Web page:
- Contemporary Art at the Gardner
- ExhibitionsPast Exhibitions
- Adam Pendleton: Untitled
- Raqs Media Collective: The Great Bare Mat & Constellation
- Stefano Arienti: Wild Carrot
- Luisa Lambri: Portrait
- Magic Moments: The Screen and the Eye–9 Artists 9 Projections
- (TAPESTRY) RADIO ON: New Work by Victoria Morton at the Gardner
- Points of View: 20 Years Artists-in-Residence at the Gardner
- Stefano Arienti: Ailanthus
- Danijel Zezelj: Once
- Taro Shinoda: Lunar Reflections
- Su-Mei Tse: Floating Memories
- Luisa Rabbia: Travels with Isabella, Travel Scrapbooks 1883/2008
- Cliff Evans: Empyrean
- Stefano Arienti: The Asian Shore
- Sculpture and Memory: Works from the Gardner and by Luigi Ontani
- Henrik Håkansson: Cyanopsitta spixii Case Study #001
- Michele Iodice: A Pagan Feast
- Variations On a Theme by Sol Lewitt and Paula Robison
- Danijel Zezelj: Stray Dogs
- Dayanita Singh: Chairs
- Maurizio Cannavacciuolo: TV Dinner
- Elaine Reichek: madamimadam
- Joseph Kosuth: Artist, Curator, Collector
- Nari Ward: Episodes: Bus Park & Forevermore
- Manfred Bischoff
- Ackroyd & Harvey: Presence
- Laura Owens
- New Works by Denise Marika
- Artists By 2012
- Wheatley sketching in the Textile Conservation Lab, 2012.
- Wheatley sketching a pair of Isabella Gardner's shoes in the Textile Conservation Lab, 2012.
- Wheatley's Gardner Museum studio, 2012.
- Charmaine Wheatley and Textile Conservator Tess Fredette looking at clothing in the Gardner's collection, 2012.
- A dress fitting: Charmaine Wheatley prepares for an upcoming performance at the Mill's Gallery, Boston, 2012.
Charmaine Wheatley is a performance artist who creates stories by drawing and using watercolors. Wheatley often houses her collected drawings in small metal boxes. She has published two books: Beau Fleuve: The Heart of North America and 30% of Buffalo. The former features intimate portraits of adult learners and tutors from Literacy Volunteers of Western New York and Erie County whose stories provide insight into how the ability to read can impact lives. The latter concentrates on the city of Buffalo but also relates it to other parts of New York State, and Canada. In addition, her drawings have appeared in publications such as Border Crossings magazine and DUKT Magazine.
Wheatley has exhibited at HQ Gallery, Brooklyn, NY; the Carnegie Art Center in Buffalo, NY; and at AKA Gallery in Saskatoon, Saskatchewan and has performed at The Mills Gallery, Boston, MA (2012); Gallery 111, Winnipeg, Manitoba (2001); drivedrive.com, Amsterdam (2000); and series of works in Halifax, Nova Scotia (1997). Between 2002 and 2005, Wheatley collaborated with DJ/sound artist, Taketo Shimada on a piece based on “Charmaine”, a song by written by Erno Rapee in the 1920’s. The work which combined performance, sound, and functional sculptures, was performed in Toronto, Ontario and in New York at the Whitebox Gallery, SubTONIC, the Emily Harvey Gallery, the 725 Washington Street, The Knitting Factory, and at New York University.
Since graduating from the Nova Scotia College of Art and Design in 1995, Charmaine Wheatley has received grants from the Canada Council for the Arts, and has had residencies at Cavendish, Prince Edward Island (2007) and at the Seven Below Arts Initiative, Vermont (2008). Wheatley moved to Brooklyn in 1995. She is currently headed back to Nova Scotia where she will spent the next year collecting stories, drawing, and working as an artist-in-residence.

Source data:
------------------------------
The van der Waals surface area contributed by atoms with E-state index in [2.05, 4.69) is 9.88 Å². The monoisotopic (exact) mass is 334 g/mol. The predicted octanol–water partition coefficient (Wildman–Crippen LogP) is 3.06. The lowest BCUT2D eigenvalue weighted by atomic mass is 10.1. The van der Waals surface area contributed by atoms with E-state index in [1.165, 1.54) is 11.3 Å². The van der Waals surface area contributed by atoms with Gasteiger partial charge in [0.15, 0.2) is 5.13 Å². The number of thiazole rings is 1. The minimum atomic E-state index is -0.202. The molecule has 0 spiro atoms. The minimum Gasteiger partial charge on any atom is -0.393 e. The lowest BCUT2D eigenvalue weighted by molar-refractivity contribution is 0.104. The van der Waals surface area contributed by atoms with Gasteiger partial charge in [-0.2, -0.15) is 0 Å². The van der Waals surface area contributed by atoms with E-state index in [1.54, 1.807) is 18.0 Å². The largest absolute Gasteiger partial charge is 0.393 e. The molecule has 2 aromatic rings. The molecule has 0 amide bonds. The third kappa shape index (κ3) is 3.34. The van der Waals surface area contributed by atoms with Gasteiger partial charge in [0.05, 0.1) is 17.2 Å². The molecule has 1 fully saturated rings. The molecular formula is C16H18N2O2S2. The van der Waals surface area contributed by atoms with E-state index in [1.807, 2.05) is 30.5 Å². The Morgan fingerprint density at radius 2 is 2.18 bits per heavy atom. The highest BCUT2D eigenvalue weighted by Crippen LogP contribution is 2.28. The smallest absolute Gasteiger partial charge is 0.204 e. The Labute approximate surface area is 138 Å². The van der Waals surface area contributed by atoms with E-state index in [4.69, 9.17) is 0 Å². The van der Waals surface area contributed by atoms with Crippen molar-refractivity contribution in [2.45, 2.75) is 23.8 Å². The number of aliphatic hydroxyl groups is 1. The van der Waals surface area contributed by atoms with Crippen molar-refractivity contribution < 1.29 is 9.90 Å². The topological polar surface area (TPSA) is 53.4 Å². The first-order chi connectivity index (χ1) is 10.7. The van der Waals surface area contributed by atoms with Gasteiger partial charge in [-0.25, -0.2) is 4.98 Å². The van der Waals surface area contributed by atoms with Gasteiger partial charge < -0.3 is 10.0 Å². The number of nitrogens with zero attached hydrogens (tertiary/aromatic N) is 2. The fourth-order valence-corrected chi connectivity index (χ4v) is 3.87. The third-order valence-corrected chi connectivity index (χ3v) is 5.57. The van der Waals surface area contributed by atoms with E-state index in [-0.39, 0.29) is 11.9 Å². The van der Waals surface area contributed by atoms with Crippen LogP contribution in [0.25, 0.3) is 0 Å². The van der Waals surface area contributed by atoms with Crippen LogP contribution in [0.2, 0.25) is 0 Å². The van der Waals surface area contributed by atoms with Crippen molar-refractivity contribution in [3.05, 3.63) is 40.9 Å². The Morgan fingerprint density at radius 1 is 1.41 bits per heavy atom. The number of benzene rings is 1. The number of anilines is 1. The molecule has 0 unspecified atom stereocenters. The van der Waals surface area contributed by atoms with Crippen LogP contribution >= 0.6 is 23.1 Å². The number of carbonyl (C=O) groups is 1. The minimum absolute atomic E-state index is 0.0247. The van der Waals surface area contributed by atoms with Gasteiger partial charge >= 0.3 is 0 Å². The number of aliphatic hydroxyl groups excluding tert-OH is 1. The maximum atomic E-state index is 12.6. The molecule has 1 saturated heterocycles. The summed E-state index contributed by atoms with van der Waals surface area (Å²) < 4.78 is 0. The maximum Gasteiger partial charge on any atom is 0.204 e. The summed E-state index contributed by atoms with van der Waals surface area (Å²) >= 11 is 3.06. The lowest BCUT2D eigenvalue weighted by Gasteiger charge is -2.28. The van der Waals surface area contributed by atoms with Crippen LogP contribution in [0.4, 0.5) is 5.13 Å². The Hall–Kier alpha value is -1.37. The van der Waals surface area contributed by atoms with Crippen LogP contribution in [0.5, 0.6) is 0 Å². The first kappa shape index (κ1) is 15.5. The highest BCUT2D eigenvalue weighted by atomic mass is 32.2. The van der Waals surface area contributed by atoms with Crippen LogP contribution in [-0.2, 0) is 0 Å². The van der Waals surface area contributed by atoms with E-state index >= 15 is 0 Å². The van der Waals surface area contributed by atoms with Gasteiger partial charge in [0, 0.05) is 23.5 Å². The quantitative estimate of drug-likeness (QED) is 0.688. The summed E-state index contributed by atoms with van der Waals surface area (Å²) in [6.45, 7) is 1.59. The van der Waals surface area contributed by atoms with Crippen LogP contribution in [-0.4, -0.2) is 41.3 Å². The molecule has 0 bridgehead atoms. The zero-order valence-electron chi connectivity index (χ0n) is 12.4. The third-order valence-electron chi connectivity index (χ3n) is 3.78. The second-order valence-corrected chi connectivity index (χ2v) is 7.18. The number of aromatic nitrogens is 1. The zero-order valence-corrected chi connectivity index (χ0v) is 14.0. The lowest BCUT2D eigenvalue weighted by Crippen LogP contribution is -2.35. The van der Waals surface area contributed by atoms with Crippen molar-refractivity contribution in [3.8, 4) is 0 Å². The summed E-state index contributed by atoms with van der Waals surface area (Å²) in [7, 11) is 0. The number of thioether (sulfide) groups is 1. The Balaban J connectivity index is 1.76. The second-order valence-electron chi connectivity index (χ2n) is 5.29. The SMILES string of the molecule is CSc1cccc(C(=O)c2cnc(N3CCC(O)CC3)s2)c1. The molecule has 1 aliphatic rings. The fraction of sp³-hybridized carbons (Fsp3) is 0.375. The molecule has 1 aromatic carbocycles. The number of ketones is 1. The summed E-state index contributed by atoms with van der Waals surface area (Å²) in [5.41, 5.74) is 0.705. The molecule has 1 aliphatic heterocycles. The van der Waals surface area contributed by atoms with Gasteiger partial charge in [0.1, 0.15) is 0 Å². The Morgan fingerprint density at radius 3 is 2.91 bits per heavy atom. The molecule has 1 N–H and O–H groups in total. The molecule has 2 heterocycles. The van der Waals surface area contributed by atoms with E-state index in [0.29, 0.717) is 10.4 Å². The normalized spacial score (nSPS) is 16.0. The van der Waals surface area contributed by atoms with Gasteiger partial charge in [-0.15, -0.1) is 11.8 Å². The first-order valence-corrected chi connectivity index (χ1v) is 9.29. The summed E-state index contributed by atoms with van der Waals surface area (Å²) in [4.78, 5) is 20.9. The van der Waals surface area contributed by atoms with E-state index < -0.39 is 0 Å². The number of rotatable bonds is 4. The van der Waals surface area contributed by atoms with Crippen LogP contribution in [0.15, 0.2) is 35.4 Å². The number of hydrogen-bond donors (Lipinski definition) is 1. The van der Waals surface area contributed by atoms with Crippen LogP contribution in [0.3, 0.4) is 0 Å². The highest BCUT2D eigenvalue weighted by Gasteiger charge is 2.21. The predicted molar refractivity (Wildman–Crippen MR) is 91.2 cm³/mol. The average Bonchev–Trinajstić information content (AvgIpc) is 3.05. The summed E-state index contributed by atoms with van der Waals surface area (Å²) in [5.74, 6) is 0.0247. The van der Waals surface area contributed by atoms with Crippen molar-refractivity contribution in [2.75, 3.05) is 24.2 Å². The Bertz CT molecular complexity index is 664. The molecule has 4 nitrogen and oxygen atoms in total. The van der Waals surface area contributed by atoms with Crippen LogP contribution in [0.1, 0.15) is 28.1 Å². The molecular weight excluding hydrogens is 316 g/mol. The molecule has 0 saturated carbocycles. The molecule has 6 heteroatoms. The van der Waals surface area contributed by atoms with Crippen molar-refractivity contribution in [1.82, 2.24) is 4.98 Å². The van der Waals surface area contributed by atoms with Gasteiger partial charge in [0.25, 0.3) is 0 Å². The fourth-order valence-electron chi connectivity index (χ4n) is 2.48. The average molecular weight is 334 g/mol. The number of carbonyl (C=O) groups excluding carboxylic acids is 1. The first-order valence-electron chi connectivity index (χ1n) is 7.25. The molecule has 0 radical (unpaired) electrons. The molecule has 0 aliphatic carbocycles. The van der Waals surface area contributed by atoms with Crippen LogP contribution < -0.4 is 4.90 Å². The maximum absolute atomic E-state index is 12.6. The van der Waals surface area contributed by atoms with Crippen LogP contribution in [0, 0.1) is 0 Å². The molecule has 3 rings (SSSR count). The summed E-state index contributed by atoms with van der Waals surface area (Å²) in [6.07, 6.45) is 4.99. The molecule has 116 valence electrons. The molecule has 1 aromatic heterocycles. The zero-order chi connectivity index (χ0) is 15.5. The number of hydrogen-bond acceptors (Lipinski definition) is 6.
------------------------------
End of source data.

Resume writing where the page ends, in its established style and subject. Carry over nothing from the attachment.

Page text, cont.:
Charmaine Wheatley spent the month of April living in one of the museum’s new apartments and working in the studio. Most mornings she could be found in the historic courtyard with her miniature watercolor kit capturing moments: the hanging nasturtiums; works of art; shadows and atmosphere; gallery officers. While in the Long Gallery, Wheatley discovered a small ivory carving of the Mother and Child from the workshop of Jean I Limousin (ca. 1561-1610) which she painted and renamed “spaghetti arm Jesus.” In the Yellow Room, works by Whistler, Isabella Gardner’s hand-written music programs, and a collection of caricature post cards caught her eye. She also spent time in the textile conservation lab sketching and painting a variety of garments and a pair of shoes. Wheatley made several trips to the archives were she looked at Gardner’s guest books, watercolor and sketch books from 1869-1870, photographs of Gardner and her friends, and a seal that Gardner used for her correspondence. Wheatley also read letters written to Gardner by John Singer Sargent and Matthew Prichard. She quickly adopted the latter as her “19th century boyfriend” because of his poetic vocabulary, his drawings, and dapper good looks.
During the month Wheatley also explored Boston on bike. She attended Isabella Gardner’s annual memorial service, visited with staff from all departments, and even organized a drawing circle in her studio. A trip to Lynn yielded Victorian dresses and slips, which she learned to repair under the tutelage of a textile conservator. In addition, Wheatley had a dress fitting for a Victorian era dress that was being specially fabricated for the performance Moon Pie at the Mills Gallery, Boston.